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Geisinger becomes the first member of Risant Health

A mechanical thrombectomy saved Charlie’s life after he suffered a stroke. Geisinger offers this breakthrough stroke treatment at our Comprehensive Stroke Centers.

“I was torn between going in the pool or meeting my son Jeff at Tasty Freeze,” says Charlie Hemak of Peckville. “I’m lucky I went to see Jeff.”

After getting ice cream, Charlie and his son walked next door to a local eyewear shop. “We sat down, and Jeff told me I was talking funny. The next thing I knew, he was dialing 911.” The 77-year-old was having a stroke.

Spotting the signs of a stroke saved Charlie’s life

“I could tell right away he was having a stroke,” Jeff recalls. “He started mumbling and his face was drooping.” When a stroke happens, it’s important to seek medical attention immediately. Difficulty speaking and a drooping face are two visually clear signs of a stroke.

An easy acronym to remember is BE FAST when someone is experiencing a stroke by looking for these signs:

  • Balance difficulties
  • Eyesight changes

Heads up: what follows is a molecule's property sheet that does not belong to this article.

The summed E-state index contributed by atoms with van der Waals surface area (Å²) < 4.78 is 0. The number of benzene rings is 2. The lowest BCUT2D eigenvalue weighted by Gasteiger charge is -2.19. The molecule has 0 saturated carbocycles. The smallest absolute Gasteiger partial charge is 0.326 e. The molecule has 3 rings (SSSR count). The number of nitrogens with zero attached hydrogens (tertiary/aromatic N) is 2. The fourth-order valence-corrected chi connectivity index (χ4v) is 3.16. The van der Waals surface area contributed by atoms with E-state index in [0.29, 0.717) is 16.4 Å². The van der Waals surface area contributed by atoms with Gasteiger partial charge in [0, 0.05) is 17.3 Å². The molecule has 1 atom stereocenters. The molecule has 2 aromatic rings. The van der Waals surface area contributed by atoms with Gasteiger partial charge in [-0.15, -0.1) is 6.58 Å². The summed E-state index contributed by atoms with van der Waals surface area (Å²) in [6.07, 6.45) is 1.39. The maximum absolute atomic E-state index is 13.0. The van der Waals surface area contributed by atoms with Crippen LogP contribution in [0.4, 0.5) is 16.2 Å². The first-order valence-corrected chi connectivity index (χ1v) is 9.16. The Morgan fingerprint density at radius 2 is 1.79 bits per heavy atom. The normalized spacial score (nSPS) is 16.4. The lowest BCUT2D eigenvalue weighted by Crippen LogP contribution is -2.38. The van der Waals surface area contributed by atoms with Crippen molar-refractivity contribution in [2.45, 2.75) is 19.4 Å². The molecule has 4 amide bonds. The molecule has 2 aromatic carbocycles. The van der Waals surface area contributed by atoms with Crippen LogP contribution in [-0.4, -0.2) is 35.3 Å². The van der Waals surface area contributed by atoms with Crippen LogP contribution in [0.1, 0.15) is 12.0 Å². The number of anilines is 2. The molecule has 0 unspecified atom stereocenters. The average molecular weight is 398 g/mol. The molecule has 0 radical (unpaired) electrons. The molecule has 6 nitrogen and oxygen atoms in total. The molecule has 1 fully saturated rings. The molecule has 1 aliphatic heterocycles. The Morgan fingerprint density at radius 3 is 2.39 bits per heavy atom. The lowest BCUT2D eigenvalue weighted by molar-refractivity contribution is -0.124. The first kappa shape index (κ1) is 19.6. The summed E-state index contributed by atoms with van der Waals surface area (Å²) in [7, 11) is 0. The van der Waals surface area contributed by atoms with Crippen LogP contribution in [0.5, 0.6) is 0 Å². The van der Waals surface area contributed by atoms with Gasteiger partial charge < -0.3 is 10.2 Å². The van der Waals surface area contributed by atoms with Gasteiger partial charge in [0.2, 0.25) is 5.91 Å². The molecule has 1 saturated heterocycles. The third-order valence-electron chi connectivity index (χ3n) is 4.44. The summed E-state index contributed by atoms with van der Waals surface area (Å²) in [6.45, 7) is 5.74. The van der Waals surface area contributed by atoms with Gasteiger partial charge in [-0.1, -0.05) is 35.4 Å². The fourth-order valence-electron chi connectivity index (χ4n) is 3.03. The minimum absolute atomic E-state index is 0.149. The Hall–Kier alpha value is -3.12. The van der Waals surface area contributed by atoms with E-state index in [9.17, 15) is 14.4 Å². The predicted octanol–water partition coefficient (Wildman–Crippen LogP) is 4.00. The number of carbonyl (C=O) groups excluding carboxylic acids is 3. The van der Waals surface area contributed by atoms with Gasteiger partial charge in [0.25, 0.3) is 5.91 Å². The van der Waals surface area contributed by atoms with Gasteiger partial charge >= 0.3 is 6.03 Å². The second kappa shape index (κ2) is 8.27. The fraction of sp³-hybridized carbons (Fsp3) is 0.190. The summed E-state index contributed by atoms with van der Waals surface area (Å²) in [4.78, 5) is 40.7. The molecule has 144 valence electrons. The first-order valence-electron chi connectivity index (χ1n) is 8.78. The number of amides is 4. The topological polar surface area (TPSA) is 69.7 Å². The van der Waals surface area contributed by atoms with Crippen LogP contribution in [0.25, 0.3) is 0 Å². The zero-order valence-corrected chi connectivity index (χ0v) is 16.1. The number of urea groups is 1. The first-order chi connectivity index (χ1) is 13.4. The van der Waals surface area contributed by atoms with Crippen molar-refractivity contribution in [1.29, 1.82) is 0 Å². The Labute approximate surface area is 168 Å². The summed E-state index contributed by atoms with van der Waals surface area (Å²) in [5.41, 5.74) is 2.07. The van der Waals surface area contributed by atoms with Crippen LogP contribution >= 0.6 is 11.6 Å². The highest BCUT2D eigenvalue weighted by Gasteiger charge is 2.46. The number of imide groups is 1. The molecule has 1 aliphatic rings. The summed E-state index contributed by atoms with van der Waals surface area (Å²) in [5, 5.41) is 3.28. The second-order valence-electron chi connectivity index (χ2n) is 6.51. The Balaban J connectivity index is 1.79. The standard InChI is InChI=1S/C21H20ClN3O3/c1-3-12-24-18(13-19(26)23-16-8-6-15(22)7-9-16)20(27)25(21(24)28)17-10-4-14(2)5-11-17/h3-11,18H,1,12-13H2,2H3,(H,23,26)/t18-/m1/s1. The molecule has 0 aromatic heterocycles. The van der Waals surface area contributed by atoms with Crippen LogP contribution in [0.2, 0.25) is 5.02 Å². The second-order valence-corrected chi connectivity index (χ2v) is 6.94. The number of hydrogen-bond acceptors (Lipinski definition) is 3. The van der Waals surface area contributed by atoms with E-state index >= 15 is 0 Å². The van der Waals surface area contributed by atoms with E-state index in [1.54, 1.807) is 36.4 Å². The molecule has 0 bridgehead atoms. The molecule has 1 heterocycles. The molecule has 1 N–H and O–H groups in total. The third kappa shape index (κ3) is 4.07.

• Face drooping
  • Arm weakness
  • Speech difficulty
  • Time to call 911

Charlie was transported to Geisinger Wyoming Valley Medical Center in Wilkes-Barre, northeast Pa.'s first Comprehensive Stroke Center as designated by the Joint Commission and the American Heart Association/American Stroke Association. 

Breakthrough stroke treatment at Geisinger

At the hospital, neurosurgeon Dr. Gregory Weiner performed a new, groundbreaking treatment on Charlie: mechanical thrombectomy. During this minimally invasive procedure, which has been a breakthrough in stroke care, a catheter is inserted into the groin and threaded up through the neck, until it reaches the blood clot causing the stroke.

“The blockage was in my brain, between my right eye and ear. Dr. Weiner said I was the first person he treated with this procedure in the northeast. That’s how new it was! I got lucky with him as my doctor. I went from having a stroke to being back to 100 percent really quickly. It was like it never happened. By 9 p.m. that night, I felt great.” 

Charlie was in the hospital for three more days while his care team monitored his progress. “Dr. Weiner checked on me every day, and I was out of bed walking less than 24 hours after my stroke. Everyone was very good to me - the doctors, the nurses, even the food was good,” he laughs.

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